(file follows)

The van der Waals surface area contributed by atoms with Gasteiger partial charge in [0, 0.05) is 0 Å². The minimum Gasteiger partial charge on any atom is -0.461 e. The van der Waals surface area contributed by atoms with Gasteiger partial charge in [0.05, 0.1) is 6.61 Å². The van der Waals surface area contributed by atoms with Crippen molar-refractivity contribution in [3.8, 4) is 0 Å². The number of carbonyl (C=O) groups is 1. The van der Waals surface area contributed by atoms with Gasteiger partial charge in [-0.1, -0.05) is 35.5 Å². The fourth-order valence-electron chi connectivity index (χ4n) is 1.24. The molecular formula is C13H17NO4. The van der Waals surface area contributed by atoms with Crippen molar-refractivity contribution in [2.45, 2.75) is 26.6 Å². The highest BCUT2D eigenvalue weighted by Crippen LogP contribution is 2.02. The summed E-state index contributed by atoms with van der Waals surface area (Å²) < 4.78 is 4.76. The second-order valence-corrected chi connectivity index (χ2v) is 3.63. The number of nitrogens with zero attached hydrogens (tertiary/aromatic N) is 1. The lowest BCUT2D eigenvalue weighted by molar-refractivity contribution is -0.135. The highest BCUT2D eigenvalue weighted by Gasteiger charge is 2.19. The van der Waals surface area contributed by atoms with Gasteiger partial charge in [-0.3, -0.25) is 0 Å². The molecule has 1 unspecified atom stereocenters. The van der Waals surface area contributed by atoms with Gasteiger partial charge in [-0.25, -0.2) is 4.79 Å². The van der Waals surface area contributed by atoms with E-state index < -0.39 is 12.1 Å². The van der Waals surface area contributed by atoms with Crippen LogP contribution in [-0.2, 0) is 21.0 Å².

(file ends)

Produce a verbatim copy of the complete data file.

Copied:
The van der Waals surface area contributed by atoms with Gasteiger partial charge in [0, 0.05) is 0 Å². The minimum Gasteiger partial charge on any atom is -0.461 e. The van der Waals surface area contributed by atoms with Gasteiger partial charge in [0.05, 0.1) is 6.61 Å². The van der Waals surface area contributed by atoms with Crippen molar-refractivity contribution in [3.8, 4) is 0 Å². The number of carbonyl (C=O) groups is 1. The van der Waals surface area contributed by atoms with Gasteiger partial charge in [-0.1, -0.05) is 35.5 Å². The fourth-order valence-electron chi connectivity index (χ4n) is 1.24. The molecular formula is C13H17NO4. The van der Waals surface area contributed by atoms with Crippen molar-refractivity contribution in [2.45, 2.75) is 26.6 Å². The highest BCUT2D eigenvalue weighted by Crippen LogP contribution is 2.02. The summed E-state index contributed by atoms with van der Waals surface area (Å²) < 4.78 is 4.76. The second-order valence-corrected chi connectivity index (χ2v) is 3.63. The number of nitrogens with zero attached hydrogens (tertiary/aromatic N) is 1. The lowest BCUT2D eigenvalue weighted by molar-refractivity contribution is -0.135. The highest BCUT2D eigenvalue weighted by Gasteiger charge is 2.19. The van der Waals surface area contributed by atoms with Gasteiger partial charge in [-0.3, -0.25) is 0 Å². The molecule has 1 unspecified atom stereocenters. The van der Waals surface area contributed by atoms with Gasteiger partial charge in [-0.25, -0.2) is 4.79 Å². The van der Waals surface area contributed by atoms with E-state index < -0.39 is 12.1 Å². The van der Waals surface area contributed by atoms with Crippen LogP contribution in [-0.2, 0) is 21.0 Å².